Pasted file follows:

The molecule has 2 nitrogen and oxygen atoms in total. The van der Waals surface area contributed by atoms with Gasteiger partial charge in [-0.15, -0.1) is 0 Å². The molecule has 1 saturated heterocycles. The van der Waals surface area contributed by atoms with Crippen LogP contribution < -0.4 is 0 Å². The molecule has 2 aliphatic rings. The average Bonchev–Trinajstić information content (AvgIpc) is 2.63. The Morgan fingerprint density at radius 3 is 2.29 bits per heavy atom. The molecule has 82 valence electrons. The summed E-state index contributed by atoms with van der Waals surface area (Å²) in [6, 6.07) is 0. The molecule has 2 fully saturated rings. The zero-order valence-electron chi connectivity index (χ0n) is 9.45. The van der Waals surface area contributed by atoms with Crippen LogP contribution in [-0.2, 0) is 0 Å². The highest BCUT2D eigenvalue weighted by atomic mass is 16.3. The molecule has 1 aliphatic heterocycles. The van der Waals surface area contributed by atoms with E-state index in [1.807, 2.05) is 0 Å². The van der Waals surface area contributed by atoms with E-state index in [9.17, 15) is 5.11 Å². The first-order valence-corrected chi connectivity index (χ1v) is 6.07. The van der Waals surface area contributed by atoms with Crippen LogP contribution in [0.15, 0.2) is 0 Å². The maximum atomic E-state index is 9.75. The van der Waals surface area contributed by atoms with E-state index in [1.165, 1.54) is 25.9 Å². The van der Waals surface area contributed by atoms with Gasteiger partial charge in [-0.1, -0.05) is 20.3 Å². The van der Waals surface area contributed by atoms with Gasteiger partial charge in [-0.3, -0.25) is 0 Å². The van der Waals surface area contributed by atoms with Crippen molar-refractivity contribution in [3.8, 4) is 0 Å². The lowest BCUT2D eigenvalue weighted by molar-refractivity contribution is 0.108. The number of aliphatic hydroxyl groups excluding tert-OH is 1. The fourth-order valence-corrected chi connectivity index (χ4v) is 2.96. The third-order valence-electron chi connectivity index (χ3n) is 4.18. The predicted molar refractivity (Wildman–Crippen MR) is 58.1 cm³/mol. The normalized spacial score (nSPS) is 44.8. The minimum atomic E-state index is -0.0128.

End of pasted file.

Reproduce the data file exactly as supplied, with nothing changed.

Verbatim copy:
The molecule has 2 nitrogen and oxygen atoms in total. The van der Waals surface area contributed by atoms with Gasteiger partial charge in [-0.15, -0.1) is 0 Å². The molecule has 1 saturated heterocycles. The van der Waals surface area contributed by atoms with Crippen LogP contribution < -0.4 is 0 Å². The molecule has 2 aliphatic rings. The average Bonchev–Trinajstić information content (AvgIpc) is 2.63. The Morgan fingerprint density at radius 3 is 2.29 bits per heavy atom. The molecule has 82 valence electrons. The summed E-state index contributed by atoms with van der Waals surface area (Å²) in [6, 6.07) is 0. The molecule has 2 fully saturated rings. The zero-order valence-electron chi connectivity index (χ0n) is 9.45. The van der Waals surface area contributed by atoms with Crippen LogP contribution in [-0.2, 0) is 0 Å². The highest BCUT2D eigenvalue weighted by atomic mass is 16.3. The molecule has 1 aliphatic heterocycles. The van der Waals surface area contributed by atoms with E-state index in [1.807, 2.05) is 0 Å². The van der Waals surface area contributed by atoms with E-state index in [9.17, 15) is 5.11 Å². The first-order valence-corrected chi connectivity index (χ1v) is 6.07. The van der Waals surface area contributed by atoms with Crippen LogP contribution in [0.15, 0.2) is 0 Å². The maximum atomic E-state index is 9.75. The van der Waals surface area contributed by atoms with E-state index in [1.165, 1.54) is 25.9 Å². The van der Waals surface area contributed by atoms with Gasteiger partial charge in [-0.1, -0.05) is 20.3 Å². The van der Waals surface area contributed by atoms with Gasteiger partial charge in [-0.3, -0.25) is 0 Å². The van der Waals surface area contributed by atoms with Crippen molar-refractivity contribution in [3.8, 4) is 0 Å². The lowest BCUT2D eigenvalue weighted by molar-refractivity contribution is 0.108. The number of aliphatic hydroxyl groups excluding tert-OH is 1. The fourth-order valence-corrected chi connectivity index (χ4v) is 2.96. The third-order valence-electron chi connectivity index (χ3n) is 4.18. The predicted molar refractivity (Wildman–Crippen MR) is 58.1 cm³/mol. The normalized spacial score (nSPS) is 44.8. The minimum atomic E-state index is -0.0128.